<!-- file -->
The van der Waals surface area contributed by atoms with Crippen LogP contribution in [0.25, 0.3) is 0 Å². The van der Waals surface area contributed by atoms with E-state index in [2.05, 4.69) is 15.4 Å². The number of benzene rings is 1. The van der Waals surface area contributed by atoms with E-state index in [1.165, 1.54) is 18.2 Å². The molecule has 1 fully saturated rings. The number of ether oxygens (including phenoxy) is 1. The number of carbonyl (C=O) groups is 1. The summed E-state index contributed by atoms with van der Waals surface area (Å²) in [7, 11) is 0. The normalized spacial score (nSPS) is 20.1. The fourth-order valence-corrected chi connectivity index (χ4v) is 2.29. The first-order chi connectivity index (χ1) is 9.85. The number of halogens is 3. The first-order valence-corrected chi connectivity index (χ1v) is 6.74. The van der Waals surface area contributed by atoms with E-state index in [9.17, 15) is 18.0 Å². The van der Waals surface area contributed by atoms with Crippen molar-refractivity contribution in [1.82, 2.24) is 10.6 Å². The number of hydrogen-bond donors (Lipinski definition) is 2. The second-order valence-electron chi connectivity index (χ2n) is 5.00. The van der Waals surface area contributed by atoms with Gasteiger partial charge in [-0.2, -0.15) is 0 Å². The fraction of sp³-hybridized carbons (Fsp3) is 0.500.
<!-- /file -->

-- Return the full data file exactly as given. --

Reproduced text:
The van der Waals surface area contributed by atoms with Crippen LogP contribution in [0.25, 0.3) is 0 Å². The van der Waals surface area contributed by atoms with E-state index in [2.05, 4.69) is 15.4 Å². The number of benzene rings is 1. The van der Waals surface area contributed by atoms with E-state index in [1.165, 1.54) is 18.2 Å². The molecule has 1 fully saturated rings. The number of ether oxygens (including phenoxy) is 1. The number of carbonyl (C=O) groups is 1. The summed E-state index contributed by atoms with van der Waals surface area (Å²) in [7, 11) is 0. The normalized spacial score (nSPS) is 20.1. The fourth-order valence-corrected chi connectivity index (χ4v) is 2.29. The first-order chi connectivity index (χ1) is 9.85. The number of halogens is 3. The first-order valence-corrected chi connectivity index (χ1v) is 6.74. The van der Waals surface area contributed by atoms with E-state index in [9.17, 15) is 18.0 Å². The van der Waals surface area contributed by atoms with Crippen molar-refractivity contribution in [1.82, 2.24) is 10.6 Å². The number of hydrogen-bond donors (Lipinski definition) is 2. The second-order valence-electron chi connectivity index (χ2n) is 5.00. The van der Waals surface area contributed by atoms with Gasteiger partial charge in [-0.2, -0.15) is 0 Å². The fraction of sp³-hybridized carbons (Fsp3) is 0.500.